She comes into sight when you are 75m down. The first of her deck rails are at 90m, though nearer the bow they are a little deeper. She lies on her starboard side, almost as though sleeping. When you reach the sand of the seabed at 120m and look up, she t

The Britannic weighed 50,000 tonnes, and was 260m long, 29m wide and 18m deep. Today she lies remarkably intact. The divers chose to use the massive port wing telegraph as a reference point, as its white face and markings were clear of growth and easy to see.
The huge ship was built for the White Star line in the Harland and Wolff yards and launched in February, 1914. But she was never to sail as the luxury liner that her owners had in mind.
Before she was completed, she was taken over by the Admiralty for use as a hospital ship, and sailed off to war with 625 crew and 500 doctors, nurses and Royal Army Medical Corps personnel aboard.
On November 21, 1916, as she pushed through the Kea Channel off Athens, heading to Salonica to pick up wounded Allied troops from the Gallipoli campaign, she hit a mine laid only an hour earlier by Kapitanleutnant Siehs in U-73.
So big was the hospital ship that when she sank after 55 minutes, her propellers span high in the air as her shattered bow crashed into the seabed. Twenty-one died - killed when lifeboats were drawn into the whirling propellers - and all the rest were picked up by naval patrol vessels.
Kevin Gurr, who runs the International Association of Nitrox and Technical Divers (IANTD), led the first dive to the huge wreck early last year, and was project leader of the latest three-week expedition.
The aim this time was to make a complete video survey of the wreck, concentrating on the mine damage at the bow. The operation was unique because it used essentially non-commercial sport-diving techniques and diver-propulsion vehicles to conduct the survey. All decompression was carried out in the water, either from tanks carried by the divers or by gases supplied from a boat above.
As the video and still shots were the prime aim of the expedition, the divers used two DPVs equipped with digital cameras to add to the hand-held work with still and video cameras. The DPVs enabled roving teams to film large areas of the wreck that had not been seen since her sinking.
Decompression times were in the order of three to four hours, which could have meant a seven-mile drift in a major shipping lane amid the unpredictable currents that sweep the Kea Channel. So it was decided to use a RIB as a floating decompression platform, with a bar underneath and supply lines to feed the divers with the large volumes of decompression gas they would need. The RIB would be moored to one of the lines attached to the wreck and remain in position for the whole dive.
This did not always work. Sometimes the current became too strong and the boat team had to cut free. When you can feel the prop wash from a tanker, it is either very big or very close. Or both! says Kevin.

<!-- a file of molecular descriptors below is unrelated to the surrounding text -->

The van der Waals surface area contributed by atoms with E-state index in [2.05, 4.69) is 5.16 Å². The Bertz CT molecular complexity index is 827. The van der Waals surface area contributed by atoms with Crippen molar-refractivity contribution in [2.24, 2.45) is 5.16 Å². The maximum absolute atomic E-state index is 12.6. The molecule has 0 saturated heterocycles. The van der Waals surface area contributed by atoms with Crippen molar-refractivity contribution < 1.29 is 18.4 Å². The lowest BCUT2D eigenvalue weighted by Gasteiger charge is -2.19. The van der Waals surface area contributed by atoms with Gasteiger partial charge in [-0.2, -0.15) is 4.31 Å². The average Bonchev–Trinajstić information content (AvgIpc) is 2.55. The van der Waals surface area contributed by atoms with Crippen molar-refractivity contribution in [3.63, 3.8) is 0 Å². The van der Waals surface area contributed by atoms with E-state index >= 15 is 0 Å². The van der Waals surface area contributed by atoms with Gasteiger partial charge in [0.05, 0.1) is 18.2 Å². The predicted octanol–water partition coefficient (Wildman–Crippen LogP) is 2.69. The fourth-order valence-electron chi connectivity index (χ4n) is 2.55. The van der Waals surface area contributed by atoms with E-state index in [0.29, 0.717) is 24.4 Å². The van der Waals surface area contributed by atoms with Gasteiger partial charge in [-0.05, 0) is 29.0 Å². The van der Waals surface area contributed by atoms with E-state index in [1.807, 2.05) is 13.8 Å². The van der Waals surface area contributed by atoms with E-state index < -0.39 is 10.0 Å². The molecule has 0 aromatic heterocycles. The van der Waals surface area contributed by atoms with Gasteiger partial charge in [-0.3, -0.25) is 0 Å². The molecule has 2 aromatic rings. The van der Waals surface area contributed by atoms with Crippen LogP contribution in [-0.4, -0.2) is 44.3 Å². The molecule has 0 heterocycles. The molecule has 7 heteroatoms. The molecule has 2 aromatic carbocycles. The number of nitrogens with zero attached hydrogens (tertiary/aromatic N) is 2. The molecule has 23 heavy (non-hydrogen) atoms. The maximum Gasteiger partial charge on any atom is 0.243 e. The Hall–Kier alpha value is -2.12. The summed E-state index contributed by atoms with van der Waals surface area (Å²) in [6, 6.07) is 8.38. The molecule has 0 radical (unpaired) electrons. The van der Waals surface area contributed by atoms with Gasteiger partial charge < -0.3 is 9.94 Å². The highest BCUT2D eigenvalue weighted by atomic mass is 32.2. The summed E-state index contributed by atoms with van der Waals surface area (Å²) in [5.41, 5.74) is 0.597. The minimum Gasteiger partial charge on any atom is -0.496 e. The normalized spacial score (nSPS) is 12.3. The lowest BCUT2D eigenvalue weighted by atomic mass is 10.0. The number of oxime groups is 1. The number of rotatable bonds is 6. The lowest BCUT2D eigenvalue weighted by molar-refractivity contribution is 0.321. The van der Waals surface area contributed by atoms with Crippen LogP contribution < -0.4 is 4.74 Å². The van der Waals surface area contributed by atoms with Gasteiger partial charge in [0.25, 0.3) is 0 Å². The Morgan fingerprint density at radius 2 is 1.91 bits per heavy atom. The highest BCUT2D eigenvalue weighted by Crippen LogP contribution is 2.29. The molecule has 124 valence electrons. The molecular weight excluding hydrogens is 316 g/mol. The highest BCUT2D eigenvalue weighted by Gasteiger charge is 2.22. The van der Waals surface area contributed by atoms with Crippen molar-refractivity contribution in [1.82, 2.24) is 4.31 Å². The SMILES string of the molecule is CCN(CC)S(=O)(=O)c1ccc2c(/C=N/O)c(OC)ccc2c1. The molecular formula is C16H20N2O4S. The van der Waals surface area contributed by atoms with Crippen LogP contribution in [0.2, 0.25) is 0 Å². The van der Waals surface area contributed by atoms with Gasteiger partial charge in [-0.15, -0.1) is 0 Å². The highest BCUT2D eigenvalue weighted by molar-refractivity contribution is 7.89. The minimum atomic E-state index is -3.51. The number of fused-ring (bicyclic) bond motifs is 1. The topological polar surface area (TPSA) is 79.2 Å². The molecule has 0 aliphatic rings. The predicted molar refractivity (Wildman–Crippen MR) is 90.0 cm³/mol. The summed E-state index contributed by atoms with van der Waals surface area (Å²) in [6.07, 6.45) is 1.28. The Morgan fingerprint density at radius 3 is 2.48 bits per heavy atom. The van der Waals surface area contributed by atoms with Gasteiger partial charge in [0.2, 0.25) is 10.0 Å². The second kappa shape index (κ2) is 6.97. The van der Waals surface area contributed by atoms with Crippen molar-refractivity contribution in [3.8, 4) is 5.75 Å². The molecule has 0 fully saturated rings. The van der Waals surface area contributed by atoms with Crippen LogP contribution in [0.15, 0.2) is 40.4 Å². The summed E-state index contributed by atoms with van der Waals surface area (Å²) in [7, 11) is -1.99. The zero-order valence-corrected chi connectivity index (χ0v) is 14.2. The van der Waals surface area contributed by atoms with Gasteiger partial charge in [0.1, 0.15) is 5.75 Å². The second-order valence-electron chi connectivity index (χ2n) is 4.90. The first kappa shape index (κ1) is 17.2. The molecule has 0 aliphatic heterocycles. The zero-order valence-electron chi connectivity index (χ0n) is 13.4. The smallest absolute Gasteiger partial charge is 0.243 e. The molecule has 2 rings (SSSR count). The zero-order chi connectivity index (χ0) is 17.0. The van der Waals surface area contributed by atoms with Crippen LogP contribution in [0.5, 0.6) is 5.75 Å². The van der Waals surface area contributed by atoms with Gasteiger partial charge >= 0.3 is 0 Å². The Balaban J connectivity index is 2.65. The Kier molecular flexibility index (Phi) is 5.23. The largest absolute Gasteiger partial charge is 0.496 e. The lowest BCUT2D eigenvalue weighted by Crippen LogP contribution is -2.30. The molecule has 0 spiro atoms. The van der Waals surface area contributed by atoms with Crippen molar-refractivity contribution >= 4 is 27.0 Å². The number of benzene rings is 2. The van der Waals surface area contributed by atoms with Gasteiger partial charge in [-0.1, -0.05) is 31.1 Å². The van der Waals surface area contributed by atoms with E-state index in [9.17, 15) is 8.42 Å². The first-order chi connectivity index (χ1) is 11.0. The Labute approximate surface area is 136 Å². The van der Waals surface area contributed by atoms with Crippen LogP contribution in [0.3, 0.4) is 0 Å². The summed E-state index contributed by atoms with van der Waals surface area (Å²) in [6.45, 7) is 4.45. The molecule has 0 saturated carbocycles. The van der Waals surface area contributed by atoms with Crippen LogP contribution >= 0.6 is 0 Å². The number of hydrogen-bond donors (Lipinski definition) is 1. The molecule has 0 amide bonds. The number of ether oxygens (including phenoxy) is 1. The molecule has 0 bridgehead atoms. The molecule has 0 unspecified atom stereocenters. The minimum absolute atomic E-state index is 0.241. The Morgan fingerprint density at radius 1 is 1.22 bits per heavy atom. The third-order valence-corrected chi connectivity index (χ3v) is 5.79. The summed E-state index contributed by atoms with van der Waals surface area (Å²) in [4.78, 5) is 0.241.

Large tuna, looking at first glimpse like sharks, powered through the millions of tiny fish around the massive ship. Other shoals of larger fish obviously call the wreck home, too, and they wheeled in giant circles around the camera lights.
There is clear mine damage to the bow where a gap 20m across appears near the top rail, running down and under the ship, and splitting the keel right through. The divers filmed the break in her side here, and measured this and other bow damage.
At the stern the triple propellors are almost 7m across. The giant rudder is jammed - a consequence of the captains last command to turn the ship around as he tried to head for the nearest harbour on Kea Island.
Those dives seemed to last no more than a few minutes, says Kevin. Then either the rule of thirds on our 11/60 trimix (11 per cent oxygen, 60 per cent helium) or the end of our planned bottom time forced us to leave.
He adds: At about 70m, where we did micro-bubble controlling stops, we felt like tiny specks in the blue. Then at around 60m the first decompression stops would begin. There would be a switch to air at 51m then to nitrox 40 at 30m, and finally to nitrox 80 at 9m. The last three stops were on the deco bars under the RIB at 9.6m and 4.5m.
The Britannic project, involving 40 dives and over 800 minutes at depths in excess of 100m, was an experience suitable only for the dedicated few. Although the team embarked on the project primarily for fun and exploration - it was almost entirely self-funded - it could not be called sport diving. It was the culmination of months of training and years of experience. Kevins own work-up in the year included dives on the Lusitania at 100m, and multiple trimix dives around the UK.
During their last dive on the Britannic, the team placed on her a plaque in memory of Jacques Cousteau, who had been the first to dive the wreck in 1970 using his own experimental trimix gear.
Kevin Gurr can be contacted at Phoenix Diver Training, Poole (tel. 01202 871456; fax 01202 870570). There is a Britannic website at :

The mixed-gas divers of Team Britannic 1997 were: Kevin Gurr, Alan Wright, John Thornton, Dan Burton, Uffe Eriksson, Richard Lundgren, Ingemar Lundgren, Dave Thompson, Alexander Sotiriou and Kerk Kavalaris.